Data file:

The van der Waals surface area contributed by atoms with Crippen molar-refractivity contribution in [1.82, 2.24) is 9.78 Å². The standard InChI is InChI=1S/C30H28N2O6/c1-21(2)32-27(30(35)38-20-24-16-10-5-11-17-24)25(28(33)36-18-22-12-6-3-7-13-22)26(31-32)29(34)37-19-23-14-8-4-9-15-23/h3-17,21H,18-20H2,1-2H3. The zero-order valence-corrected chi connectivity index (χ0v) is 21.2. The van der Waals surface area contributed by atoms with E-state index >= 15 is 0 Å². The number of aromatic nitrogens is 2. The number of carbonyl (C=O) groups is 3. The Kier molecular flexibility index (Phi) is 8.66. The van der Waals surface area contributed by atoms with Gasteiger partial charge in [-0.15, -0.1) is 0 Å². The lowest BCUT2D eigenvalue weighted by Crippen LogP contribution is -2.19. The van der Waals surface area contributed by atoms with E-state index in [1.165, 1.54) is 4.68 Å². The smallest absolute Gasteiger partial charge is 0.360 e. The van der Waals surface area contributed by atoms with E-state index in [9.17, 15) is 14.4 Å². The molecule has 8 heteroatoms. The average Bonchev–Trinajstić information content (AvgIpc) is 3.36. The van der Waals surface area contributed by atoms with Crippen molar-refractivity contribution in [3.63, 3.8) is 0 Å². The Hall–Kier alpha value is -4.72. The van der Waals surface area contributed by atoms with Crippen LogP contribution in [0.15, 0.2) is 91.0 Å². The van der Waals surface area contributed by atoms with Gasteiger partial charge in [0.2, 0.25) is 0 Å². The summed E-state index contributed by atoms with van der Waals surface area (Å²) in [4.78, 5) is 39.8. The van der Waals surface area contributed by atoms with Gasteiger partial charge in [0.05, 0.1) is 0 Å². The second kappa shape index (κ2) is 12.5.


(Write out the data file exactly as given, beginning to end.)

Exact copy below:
The van der Waals surface area contributed by atoms with Crippen molar-refractivity contribution in [1.82, 2.24) is 9.78 Å². The standard InChI is InChI=1S/C30H28N2O6/c1-21(2)32-27(30(35)38-20-24-16-10-5-11-17-24)25(28(33)36-18-22-12-6-3-7-13-22)26(31-32)29(34)37-19-23-14-8-4-9-15-23/h3-17,21H,18-20H2,1-2H3. The zero-order valence-corrected chi connectivity index (χ0v) is 21.2. The van der Waals surface area contributed by atoms with E-state index >= 15 is 0 Å². The number of aromatic nitrogens is 2. The number of carbonyl (C=O) groups is 3. The Kier molecular flexibility index (Phi) is 8.66. The van der Waals surface area contributed by atoms with Gasteiger partial charge in [-0.15, -0.1) is 0 Å². The lowest BCUT2D eigenvalue weighted by Crippen LogP contribution is -2.19. The van der Waals surface area contributed by atoms with E-state index in [1.165, 1.54) is 4.68 Å². The smallest absolute Gasteiger partial charge is 0.360 e. The van der Waals surface area contributed by atoms with E-state index in [9.17, 15) is 14.4 Å². The molecule has 8 heteroatoms. The average Bonchev–Trinajstić information content (AvgIpc) is 3.36. The van der Waals surface area contributed by atoms with Crippen molar-refractivity contribution in [3.63, 3.8) is 0 Å². The Hall–Kier alpha value is -4.72. The van der Waals surface area contributed by atoms with Crippen LogP contribution in [0.15, 0.2) is 91.0 Å². The van der Waals surface area contributed by atoms with Gasteiger partial charge in [0.2, 0.25) is 0 Å². The summed E-state index contributed by atoms with van der Waals surface area (Å²) in [4.78, 5) is 39.8. The van der Waals surface area contributed by atoms with Gasteiger partial charge in [0.05, 0.1) is 0 Å². The second kappa shape index (κ2) is 12.5.